1978 Continental Mark V shown above in White
|1978 Continental Mark V|
1978 Mark V Auctions
Celebrating 75 Years
Exterior Paint Colors
Diamond Jubilee Edition:
- Diamond Blue
- Jubilee Gold
Ford Motor Company celebrated a milepost in its history in 1978. This was Ford's 75th Anniversary year. To celebrate the event, Ford selected just two cars and graced them with a special "Diamond Jubilee Edition" option package. Those two cars were the 1978 Continental Mark V and the 1978 Ford Thunderbird.
Available in just two colors, Diamond Blue and Jubilee Gold, these monotone-colored packages looked very different than its brethren, and came equipped with items not available on any other car. The special touches that differentiated the Mark V version were many, and are covered in detail on our 1978 Diamond Jubilee Edition Continental Mark V page. Lincoln stated that the Diamond Jubilee Edition was the most luxurious production automobile they'd ever made, and that was likely an understatement.
After the best sales year to date for the Mark series in 1977, the 1978 version was little changed. Sales dropped slightly, down 7,719 cars to 72,602 built for the model year. At a $12,099 base price, Lincoln easily out sold the Cadillac Eldorado...again. Just 46,816 Eldorados were built for the year, with an announcement from Cadillac that 1978 would be the final year for the Eldorado with this body style and chassis. A new smaller platform was to be introduced for 1979.
Despite the Eldorado's "last of its kind" attraction, the Continental Mark V was the automobile getting all the attention. Perhaps it was the fact that it was Ford's 75th Anniversary, or it could have been that the public never really embraced this particular Eldorado body style. But whatever the reason, the sales figures proved beyond any doubt which car was preferred by the luxury car buyers in the late seventies. For its final send off, Cadillac even introduced a special Custom Eldorado Biarritz Classic [click for image] in 1978 with a two-tone paint scheme outside and two-tone pillowed leather upholstery inside. Not everyone was delighted with this offering, and a few of Cadillac's traditional customers found it to be in poor taste. Perhaps a few of them even made their way to a nearby Lincoln dealer to place orders for a new Mark V.
The ever-popular Luxury Groups returned for 1978, again with a bit of shuffling. New for 1978 were the Wedgewood Blue, Champagne, Chamois, and Dove Grey Luxury Groups. Priced at $680, they were very popular. The Chamois Luxury Group featured Moondust paint and went for $775.
Standard equipment was mostly carry over from 1977, but a few new options were introduced for 1978 including a "Miles-To-Empty" Gauge that advised the driver approximately how many more miles were available with the current fuel level in the tank; a Garage Door Opener was integrated into the driver's side visor vanity mirror, and came with a separate unit to be mounted in the garage to control the opener; an Illuminated Outside Thermometer was a good idea that had been available on a few GM vehicles for a couple of years; the Carriage Roof option turned the Mark V into a fake convertible, complete with snaps for the top boot. Of course, the top was stationary so the snaps were never used. Available only in white, the opera windows inside the car were replaced with mirrors.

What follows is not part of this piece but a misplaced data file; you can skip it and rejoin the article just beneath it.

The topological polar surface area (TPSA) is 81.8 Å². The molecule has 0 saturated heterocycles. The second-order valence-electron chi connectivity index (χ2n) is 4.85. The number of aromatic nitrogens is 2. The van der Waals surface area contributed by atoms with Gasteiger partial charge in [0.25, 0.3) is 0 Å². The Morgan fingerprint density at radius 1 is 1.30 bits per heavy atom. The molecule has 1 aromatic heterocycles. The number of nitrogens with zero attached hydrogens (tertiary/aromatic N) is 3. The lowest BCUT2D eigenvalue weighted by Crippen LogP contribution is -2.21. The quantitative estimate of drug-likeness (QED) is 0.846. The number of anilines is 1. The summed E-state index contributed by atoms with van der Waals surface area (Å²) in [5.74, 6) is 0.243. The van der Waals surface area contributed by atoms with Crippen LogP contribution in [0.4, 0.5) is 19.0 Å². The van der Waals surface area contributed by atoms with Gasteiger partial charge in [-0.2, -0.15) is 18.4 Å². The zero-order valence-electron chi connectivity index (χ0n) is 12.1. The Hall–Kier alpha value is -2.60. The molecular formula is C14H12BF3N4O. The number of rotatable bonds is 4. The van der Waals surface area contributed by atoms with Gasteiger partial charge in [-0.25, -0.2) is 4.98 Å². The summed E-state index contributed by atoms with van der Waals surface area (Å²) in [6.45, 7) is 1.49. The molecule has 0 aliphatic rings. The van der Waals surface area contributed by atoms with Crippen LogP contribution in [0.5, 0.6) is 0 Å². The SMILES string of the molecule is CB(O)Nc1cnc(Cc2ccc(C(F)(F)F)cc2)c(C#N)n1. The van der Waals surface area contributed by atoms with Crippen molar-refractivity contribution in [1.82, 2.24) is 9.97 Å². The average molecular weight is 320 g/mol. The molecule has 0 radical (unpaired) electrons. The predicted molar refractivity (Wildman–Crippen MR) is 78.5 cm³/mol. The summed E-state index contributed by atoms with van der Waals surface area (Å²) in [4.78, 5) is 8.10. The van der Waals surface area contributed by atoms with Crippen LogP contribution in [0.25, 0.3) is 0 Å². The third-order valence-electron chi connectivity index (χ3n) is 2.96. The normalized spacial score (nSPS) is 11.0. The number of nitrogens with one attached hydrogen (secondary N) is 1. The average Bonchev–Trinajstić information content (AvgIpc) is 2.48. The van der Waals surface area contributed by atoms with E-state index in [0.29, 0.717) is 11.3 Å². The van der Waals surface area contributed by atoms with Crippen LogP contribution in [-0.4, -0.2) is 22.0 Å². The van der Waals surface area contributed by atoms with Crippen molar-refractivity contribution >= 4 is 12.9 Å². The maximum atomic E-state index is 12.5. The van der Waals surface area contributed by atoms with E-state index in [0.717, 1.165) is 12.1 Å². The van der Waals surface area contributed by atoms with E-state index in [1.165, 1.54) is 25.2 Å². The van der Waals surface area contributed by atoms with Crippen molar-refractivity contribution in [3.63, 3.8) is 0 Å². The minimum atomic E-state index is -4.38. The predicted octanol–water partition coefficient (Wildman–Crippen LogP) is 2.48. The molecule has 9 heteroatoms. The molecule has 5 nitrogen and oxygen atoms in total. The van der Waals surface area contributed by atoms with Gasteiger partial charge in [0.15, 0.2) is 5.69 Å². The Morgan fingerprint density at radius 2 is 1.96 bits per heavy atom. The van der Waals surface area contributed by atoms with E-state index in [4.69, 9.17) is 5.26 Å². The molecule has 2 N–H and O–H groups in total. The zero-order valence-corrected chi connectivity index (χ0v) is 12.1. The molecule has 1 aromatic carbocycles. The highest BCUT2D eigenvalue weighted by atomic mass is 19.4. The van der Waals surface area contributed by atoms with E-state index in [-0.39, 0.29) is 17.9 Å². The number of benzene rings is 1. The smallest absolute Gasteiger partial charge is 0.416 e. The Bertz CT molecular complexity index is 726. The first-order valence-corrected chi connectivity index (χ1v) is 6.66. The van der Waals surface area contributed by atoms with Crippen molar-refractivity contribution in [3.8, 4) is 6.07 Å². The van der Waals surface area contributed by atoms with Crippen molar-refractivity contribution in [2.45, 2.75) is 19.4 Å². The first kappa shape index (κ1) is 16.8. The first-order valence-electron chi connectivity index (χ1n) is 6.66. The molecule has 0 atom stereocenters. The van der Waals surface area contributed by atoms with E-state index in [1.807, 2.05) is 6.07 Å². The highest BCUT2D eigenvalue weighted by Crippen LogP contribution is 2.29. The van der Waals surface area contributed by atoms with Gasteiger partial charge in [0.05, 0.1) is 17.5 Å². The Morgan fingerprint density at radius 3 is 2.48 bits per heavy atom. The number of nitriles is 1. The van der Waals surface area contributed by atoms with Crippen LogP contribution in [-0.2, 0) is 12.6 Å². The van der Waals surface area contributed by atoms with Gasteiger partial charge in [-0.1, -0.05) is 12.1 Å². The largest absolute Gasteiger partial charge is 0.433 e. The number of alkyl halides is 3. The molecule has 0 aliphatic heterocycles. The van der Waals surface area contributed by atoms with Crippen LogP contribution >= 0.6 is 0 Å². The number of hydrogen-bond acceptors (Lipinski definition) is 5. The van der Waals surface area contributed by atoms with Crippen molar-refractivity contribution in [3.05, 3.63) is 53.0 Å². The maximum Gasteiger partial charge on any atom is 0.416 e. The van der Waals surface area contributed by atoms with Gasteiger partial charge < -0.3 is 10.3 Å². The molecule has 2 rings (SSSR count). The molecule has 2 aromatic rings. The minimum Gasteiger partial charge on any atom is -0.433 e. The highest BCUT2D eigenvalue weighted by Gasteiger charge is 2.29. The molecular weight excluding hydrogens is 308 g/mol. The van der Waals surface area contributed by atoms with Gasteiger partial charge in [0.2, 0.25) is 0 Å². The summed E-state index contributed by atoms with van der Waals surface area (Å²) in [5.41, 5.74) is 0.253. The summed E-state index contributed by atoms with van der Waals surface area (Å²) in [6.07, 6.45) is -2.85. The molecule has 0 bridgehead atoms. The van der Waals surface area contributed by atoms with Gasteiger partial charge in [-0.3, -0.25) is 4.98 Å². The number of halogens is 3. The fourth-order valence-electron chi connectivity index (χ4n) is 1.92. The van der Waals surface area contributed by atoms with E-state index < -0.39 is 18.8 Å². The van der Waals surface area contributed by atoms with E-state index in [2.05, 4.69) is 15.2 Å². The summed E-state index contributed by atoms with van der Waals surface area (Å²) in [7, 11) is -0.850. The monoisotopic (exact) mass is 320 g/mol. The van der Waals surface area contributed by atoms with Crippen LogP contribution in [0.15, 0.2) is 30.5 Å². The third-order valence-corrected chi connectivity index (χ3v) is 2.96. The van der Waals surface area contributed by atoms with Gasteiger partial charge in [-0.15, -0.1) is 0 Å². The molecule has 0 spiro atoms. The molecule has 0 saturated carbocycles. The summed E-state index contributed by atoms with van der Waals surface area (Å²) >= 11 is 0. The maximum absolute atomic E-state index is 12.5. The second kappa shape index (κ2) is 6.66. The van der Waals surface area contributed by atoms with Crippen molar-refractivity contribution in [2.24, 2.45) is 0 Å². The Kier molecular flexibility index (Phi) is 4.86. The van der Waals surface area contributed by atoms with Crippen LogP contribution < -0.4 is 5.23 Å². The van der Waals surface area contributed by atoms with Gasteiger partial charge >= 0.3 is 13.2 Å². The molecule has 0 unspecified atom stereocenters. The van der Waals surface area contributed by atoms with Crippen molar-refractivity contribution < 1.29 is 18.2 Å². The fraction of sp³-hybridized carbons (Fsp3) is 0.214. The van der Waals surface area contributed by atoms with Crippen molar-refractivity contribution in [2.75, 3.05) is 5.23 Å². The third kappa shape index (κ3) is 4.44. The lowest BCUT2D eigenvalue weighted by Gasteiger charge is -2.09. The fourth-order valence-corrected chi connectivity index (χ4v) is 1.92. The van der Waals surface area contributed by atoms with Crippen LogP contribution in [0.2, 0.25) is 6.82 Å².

There were a total of 11 standard and 9 optional Moondust Metallic paints available for 1978. These were coupled with 13 accent stripes and 14 Valino Grain Full Vinyl Roof colors. 16 different colors were offered for the Valino Grain Landau Vinyl Roof.
Little was changed inside as well, although the new standard Ultravelour Cloth wasn't a huge hit with some of Lincoln's customers. Available in 7 colors, it had a pleated sew pattern and a heavily textured appearance. Optional interiors included genuine leather seating surfaces in 14 colors, 7 of them White with contrasting components in Red, Blue, Black, Chamois, Jade, Cordovan, or Gold.
Luxury Group sew style interiors could be ordered in 8 shades of leather or 6 shades of Media Velour, each specifically matched to a particular Luxury Group.
The four Designer Editions returned as well, a few of them dropping their signature color schemes of the past for new ones. Bill Blass abandoned the dark blue shade of previous years for a Midnight Cordovan; Cartier changed to Light Champagne from the Dove Grey or Silver previously used; and Emilio Pucci chose a Light Silver instead of last year's black.
1978 was a great year to buy a new Continental Mark V. Assembly quality and fit and finish of the cars seemed to be to the highest standards for 1978, and of course there was nothing on the road with a quieter, smoother, more relaxing ride.
The 1977-1979 Mark Vs are somewhat susceptible to rust after all these years. Look closely around the vinyl roof moldings, as well as the front fenders near the bottom, especially in the corners around the wheel opening and below the front cornering/side marker lights. The rear quarters can also be a problem, as can areas around the wide bodyside moldings. There seem to be quite a few well cared for, low mileage examples around so do your research before purchasing, and buy the best one you can find, because these cars are still fairly plentiful today.
You will enjoy being a member of the Continental Mark V club. It's an exclusive one that represents the final full size personal luxury cars built by Ford Motor Company, the automobile manufacturer responsible for creating this market segment with its first four passenger Thunderbird back in 1958. We'll likely never see cars of this size again, from a time when fuel was still relatively inexpensive and a lot of the joy of going someplace was in the journey itself.
Shown below: 1978 Diamond Jubilee Edition